Dominica’s Prime Minister Roosevelt Skerrit goes on trial on Monday
By the TDN Wire Team
September 1, 2011 10:30 a.m.
Roseau, Dominica (TDN) — The highly anticipated case involving the legality of Dominica’s Prime Minister Roosevelt Skerrit and Education Minister Peter St Jean will be heard at the High Court in Roseau on Monday, September 5, 2011.
Skerrit goes before the courts to argue his legality to contest the last general election.
Coming more than 20 months after the last general elections in Dominica the court will determine whether Prime Minister Skerrit and his education minister illegally contested the December 2009 elections.
At issue is whether Skerrit and St Jean were dual citizens at the time of the elections. Dominica election laws clearly forbid anyone taking part in general elections to have allegiance to any other country.
Both Skerrit and St Jean were said to be holders of French passports at the time of the elections. The court petitions were filed by the opposition United Workers Party (UWP) within the 21 day period after the elections, as allowed for under the Constitution.
The issue first surfaced just days before nomination day for the last election. At the time Skerrit famously declared that “no law, not even the constitution can prevent me from contesting the election.”
This will be the fourth time that the petitions will come before the court, which has prompted many to accuse the court of dragging their feet and failing to deal with an issue, which under the laws of Dominica had to be filed within 21 days of the elections being held.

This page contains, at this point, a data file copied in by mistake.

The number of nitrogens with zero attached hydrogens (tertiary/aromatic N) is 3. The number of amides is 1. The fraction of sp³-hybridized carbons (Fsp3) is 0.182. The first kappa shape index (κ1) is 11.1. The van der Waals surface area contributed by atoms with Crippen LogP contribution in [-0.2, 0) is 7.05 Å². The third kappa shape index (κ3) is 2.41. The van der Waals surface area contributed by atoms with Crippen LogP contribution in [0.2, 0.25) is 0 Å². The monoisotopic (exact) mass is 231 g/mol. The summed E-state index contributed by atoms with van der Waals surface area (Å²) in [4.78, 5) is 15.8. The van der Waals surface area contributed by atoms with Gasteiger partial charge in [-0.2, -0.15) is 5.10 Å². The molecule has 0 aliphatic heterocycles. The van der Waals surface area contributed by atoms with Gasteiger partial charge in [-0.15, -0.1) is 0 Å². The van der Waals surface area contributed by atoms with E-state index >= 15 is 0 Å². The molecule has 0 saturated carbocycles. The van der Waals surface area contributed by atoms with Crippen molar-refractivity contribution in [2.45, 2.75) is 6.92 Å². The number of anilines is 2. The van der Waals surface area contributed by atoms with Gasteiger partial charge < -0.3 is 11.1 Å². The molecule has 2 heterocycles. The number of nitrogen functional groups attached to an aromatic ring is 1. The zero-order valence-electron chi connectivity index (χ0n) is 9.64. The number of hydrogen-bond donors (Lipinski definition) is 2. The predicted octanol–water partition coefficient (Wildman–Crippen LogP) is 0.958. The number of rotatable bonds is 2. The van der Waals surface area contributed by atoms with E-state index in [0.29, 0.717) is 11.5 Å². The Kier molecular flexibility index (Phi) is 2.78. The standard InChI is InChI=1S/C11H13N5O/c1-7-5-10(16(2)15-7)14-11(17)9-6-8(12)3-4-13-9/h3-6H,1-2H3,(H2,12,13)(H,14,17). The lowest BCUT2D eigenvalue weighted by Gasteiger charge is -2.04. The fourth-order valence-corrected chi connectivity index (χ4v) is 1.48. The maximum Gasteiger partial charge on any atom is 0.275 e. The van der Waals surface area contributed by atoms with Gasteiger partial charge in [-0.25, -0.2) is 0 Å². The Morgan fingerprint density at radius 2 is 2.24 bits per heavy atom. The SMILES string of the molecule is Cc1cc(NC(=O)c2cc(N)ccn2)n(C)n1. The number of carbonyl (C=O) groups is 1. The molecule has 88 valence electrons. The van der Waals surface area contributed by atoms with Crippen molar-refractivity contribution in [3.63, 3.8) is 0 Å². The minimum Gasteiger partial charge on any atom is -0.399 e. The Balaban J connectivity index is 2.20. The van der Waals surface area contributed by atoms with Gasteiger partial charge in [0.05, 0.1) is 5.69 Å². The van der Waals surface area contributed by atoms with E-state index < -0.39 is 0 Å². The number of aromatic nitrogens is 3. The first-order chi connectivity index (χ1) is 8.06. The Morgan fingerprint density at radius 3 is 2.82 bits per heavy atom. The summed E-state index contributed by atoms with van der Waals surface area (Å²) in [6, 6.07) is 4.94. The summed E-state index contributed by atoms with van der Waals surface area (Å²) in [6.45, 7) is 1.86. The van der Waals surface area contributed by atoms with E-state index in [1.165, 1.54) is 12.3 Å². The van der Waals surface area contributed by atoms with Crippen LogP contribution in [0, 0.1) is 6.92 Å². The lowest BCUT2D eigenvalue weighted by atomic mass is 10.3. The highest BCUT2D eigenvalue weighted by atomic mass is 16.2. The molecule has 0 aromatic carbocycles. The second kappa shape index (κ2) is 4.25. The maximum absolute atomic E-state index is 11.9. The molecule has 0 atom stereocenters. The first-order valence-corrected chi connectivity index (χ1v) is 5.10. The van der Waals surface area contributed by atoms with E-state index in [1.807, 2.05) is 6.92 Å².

The petitions were filed by the UWP in January 2010 and first heard by the court on March 16, 2010. At that time it was postponed for June 17 and further delayed until May 2011. In May it was rescheduled for September 5, 2011.
The UWP accuses Skerrit of becoming a French citizen in 2007 even while he was Prime Minister. Skerrit for his part maintains that he was conveyed with French citizenship as a child, which makes him not in violation of Dominica’s election laws.
If the petitions are upheld, the Court could order the two to vacate their positions as parliamentary representatives of their respective constituencies.
It may very well be that the very same Constitution so openly derided by Skerrit in December of 2009 will be used to determine whether or not he continues as Dominica’s Prime Minister.